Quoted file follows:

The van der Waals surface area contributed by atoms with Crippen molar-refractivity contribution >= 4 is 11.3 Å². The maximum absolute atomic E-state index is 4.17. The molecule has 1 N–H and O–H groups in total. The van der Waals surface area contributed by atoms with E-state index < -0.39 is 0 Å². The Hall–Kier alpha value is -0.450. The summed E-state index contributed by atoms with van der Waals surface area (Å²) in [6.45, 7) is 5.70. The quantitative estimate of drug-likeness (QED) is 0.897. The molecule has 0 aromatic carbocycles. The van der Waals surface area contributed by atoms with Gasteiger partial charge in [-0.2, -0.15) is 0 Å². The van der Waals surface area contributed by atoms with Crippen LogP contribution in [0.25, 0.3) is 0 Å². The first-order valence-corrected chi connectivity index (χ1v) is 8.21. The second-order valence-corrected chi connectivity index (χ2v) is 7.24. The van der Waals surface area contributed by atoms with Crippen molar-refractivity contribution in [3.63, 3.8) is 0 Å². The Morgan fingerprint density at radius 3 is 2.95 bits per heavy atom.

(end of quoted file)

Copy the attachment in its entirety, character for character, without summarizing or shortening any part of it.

The van der Waals surface area contributed by atoms with Crippen molar-refractivity contribution >= 4 is 11.3 Å². The maximum absolute atomic E-state index is 4.17. The molecule has 1 N–H and O–H groups in total. The van der Waals surface area contributed by atoms with E-state index < -0.39 is 0 Å². The Hall–Kier alpha value is -0.450. The summed E-state index contributed by atoms with van der Waals surface area (Å²) in [6.45, 7) is 5.70. The quantitative estimate of drug-likeness (QED) is 0.897. The molecule has 0 aromatic carbocycles. The van der Waals surface area contributed by atoms with Gasteiger partial charge in [-0.2, -0.15) is 0 Å². The van der Waals surface area contributed by atoms with Crippen LogP contribution in [0.25, 0.3) is 0 Å². The first-order valence-corrected chi connectivity index (χ1v) is 8.21. The second-order valence-corrected chi connectivity index (χ2v) is 7.24. The van der Waals surface area contributed by atoms with Crippen molar-refractivity contribution in [3.63, 3.8) is 0 Å². The Morgan fingerprint density at radius 3 is 2.95 bits per heavy atom.